Healthline and New England Cable News report parents across the country are outraged after discovering mold on their child’s Tommee Tippee sippy cups despite following cleaning instructions.
Dr. Claire McCarthy, a pediatrician at Boston Children’s Hospital, explains mold growing inside a sippy cup is — while startling — likely quite common and not all molds are toxic. McCarthy adds if a child is having new, unusual symptoms or an unexplained rash, it is worthwhile to call a doctor.
The New York Times reports a vaccine introduced a decade ago to combat the sexually transmitted virus that causes cervical cancer has already reduced the virus’s prevalence in teenage girls by almost two-thirds, according to federal researchers.
The state legislature is considering a bill to study the issue of pushing high school start-times later statewide.
Boston Children’s Dr. Judith Owens is in favor of the later start-times, telling The Boston Globe, it’s not healthy if you are asking teenagers to get up at 5:30 or 6 a.m. — their lowest point of alertness in their 24-hour cycle. The Barrington Courier Review (Chicago) also covered the subject and interviewed Owens.
Learn more about the HPV vaccine.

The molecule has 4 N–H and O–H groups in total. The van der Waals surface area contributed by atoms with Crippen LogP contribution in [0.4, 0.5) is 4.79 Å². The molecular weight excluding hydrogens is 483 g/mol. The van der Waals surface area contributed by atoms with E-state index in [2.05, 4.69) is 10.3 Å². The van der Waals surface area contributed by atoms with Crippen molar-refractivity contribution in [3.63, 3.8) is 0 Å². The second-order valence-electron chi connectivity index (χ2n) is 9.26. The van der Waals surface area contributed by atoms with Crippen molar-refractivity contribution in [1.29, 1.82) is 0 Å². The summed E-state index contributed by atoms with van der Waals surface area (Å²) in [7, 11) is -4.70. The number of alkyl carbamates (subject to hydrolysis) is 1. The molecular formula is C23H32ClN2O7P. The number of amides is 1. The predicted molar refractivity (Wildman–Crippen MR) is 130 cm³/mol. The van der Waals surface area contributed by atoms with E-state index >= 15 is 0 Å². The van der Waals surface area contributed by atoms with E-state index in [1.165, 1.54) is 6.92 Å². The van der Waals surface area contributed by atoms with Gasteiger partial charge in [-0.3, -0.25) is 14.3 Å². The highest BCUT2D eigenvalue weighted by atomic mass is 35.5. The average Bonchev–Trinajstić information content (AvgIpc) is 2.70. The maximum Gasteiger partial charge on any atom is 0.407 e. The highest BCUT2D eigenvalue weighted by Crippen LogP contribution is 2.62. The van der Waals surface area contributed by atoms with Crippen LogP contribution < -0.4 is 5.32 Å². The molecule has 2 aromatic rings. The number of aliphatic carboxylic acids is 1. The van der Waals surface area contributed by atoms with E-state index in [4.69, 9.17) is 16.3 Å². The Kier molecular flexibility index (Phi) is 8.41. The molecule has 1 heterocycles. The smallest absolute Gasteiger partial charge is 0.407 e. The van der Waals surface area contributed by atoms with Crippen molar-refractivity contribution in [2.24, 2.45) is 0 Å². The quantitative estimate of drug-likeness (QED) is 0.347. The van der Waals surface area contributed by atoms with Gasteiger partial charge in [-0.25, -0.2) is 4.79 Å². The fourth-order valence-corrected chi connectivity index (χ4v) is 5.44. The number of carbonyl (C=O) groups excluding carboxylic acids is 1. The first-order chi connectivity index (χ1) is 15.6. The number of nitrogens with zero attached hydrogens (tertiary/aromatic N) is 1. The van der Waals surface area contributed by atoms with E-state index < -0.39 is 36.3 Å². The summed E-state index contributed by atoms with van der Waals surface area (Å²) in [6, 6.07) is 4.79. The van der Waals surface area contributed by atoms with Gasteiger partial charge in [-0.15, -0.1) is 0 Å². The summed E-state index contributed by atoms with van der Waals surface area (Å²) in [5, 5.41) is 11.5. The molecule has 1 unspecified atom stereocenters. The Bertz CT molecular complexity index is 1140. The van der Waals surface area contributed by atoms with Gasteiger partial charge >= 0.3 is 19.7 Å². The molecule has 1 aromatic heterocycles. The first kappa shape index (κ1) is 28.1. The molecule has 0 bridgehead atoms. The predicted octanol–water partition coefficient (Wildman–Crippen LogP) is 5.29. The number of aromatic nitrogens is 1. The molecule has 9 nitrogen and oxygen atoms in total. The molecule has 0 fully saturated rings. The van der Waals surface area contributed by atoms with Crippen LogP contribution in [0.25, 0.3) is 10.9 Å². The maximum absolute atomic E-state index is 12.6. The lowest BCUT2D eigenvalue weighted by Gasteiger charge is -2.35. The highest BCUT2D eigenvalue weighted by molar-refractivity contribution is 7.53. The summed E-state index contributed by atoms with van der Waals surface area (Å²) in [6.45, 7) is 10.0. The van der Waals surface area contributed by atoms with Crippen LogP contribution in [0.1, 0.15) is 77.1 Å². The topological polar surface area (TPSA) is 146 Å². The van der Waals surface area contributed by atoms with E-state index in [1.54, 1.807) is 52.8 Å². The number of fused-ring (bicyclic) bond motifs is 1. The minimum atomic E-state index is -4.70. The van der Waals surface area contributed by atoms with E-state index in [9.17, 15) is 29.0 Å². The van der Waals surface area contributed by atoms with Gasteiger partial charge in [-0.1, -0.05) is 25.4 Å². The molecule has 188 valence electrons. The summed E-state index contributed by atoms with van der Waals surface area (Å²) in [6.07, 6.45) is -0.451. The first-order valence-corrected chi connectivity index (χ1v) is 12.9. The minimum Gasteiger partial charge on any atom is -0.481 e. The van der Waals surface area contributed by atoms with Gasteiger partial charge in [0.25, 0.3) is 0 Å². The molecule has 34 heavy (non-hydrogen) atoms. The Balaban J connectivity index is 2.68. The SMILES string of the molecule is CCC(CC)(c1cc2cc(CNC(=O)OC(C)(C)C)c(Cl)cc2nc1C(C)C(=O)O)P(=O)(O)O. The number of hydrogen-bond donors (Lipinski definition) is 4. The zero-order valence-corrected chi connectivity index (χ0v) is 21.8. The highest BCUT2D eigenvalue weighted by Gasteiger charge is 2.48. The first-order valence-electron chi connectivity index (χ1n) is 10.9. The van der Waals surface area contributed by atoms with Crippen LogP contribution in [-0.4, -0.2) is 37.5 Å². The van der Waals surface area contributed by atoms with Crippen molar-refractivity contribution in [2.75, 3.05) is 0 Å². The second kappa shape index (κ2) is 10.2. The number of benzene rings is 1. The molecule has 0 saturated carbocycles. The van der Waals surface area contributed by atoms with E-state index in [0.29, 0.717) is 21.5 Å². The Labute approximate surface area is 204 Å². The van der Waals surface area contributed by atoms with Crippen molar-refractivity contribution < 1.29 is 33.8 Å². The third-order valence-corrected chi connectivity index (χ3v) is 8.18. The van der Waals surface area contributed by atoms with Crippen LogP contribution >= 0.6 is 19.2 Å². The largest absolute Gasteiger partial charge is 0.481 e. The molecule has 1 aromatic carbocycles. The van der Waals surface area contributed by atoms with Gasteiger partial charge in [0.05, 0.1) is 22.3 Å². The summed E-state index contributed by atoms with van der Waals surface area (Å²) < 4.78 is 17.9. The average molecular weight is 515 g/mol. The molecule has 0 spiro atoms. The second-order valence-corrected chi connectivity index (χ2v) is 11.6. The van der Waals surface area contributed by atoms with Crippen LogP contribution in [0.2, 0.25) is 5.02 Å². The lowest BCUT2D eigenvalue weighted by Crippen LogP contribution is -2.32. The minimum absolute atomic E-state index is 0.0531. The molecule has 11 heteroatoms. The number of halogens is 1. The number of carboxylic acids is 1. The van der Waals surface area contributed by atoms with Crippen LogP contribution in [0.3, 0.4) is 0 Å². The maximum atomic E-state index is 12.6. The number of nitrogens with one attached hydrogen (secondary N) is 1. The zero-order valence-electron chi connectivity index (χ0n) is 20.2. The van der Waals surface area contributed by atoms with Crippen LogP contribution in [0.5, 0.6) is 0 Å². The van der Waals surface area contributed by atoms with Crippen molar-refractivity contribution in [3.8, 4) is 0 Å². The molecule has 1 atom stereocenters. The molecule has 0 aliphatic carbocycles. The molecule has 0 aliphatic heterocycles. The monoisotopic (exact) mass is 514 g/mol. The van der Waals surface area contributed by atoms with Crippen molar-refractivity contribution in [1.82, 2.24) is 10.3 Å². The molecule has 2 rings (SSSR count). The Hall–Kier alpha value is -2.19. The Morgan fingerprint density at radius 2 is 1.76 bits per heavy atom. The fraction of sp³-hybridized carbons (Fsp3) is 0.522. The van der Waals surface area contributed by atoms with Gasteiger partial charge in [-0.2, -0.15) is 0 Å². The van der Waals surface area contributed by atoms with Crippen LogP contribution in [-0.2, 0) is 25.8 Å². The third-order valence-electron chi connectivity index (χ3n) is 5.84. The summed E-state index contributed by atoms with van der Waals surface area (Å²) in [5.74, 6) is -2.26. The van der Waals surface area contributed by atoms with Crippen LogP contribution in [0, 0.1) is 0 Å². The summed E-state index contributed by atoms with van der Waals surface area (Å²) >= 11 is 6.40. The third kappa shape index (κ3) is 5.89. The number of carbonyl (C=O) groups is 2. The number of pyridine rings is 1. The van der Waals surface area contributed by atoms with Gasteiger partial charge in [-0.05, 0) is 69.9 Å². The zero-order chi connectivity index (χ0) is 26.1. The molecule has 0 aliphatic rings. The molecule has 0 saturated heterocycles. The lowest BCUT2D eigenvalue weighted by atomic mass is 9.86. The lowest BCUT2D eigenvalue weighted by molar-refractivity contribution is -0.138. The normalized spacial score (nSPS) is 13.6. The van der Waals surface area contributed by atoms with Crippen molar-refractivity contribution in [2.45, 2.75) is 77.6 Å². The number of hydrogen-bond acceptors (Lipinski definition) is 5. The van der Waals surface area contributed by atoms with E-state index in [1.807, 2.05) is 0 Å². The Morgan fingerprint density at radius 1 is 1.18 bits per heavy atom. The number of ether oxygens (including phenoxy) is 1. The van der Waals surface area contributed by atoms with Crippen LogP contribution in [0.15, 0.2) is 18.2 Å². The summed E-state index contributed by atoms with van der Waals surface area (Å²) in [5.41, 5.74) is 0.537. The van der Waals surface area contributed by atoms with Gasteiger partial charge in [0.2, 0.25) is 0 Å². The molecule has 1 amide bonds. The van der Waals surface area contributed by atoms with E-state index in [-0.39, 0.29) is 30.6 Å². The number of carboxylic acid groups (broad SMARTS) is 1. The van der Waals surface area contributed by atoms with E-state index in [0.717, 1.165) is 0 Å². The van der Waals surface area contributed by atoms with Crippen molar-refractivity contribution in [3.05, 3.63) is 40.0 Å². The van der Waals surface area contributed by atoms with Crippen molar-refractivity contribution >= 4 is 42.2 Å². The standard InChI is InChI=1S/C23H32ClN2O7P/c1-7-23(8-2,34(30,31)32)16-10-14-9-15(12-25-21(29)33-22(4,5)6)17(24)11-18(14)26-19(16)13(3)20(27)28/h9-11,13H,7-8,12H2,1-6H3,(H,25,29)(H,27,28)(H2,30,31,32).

If there’s something we can do to prevent our children from getting cancer, we should do it. Plain and simple. That’s why the American Academy of Pediatrics (AAP) recommends that youth be vaccinated against Human Papilloma Virus, starting as young as 9 years old.
Human Papilloma Virus, or HPV, is the leading cause of cervical cancer. It can cause other cancers as well in both men and women, and is the cause of genital warts. The vaccine, which is given as three doses over 6 months, is very effective. And yet, some parents don’t want me to give the vaccine, especially when their children aren’t teenagers yet.
Here’s what seem to be the two biggest reasons:
In a study just published in the journal Pediatrics, researchers asked parents who didn’t want to give their children the HPV vaccine why they were making that decision. In 2010, the biggest reason (17.4 percent) was that they didn’t think it was necessary—but coming in at a close second (16.4 percent) was concerns about its safety. …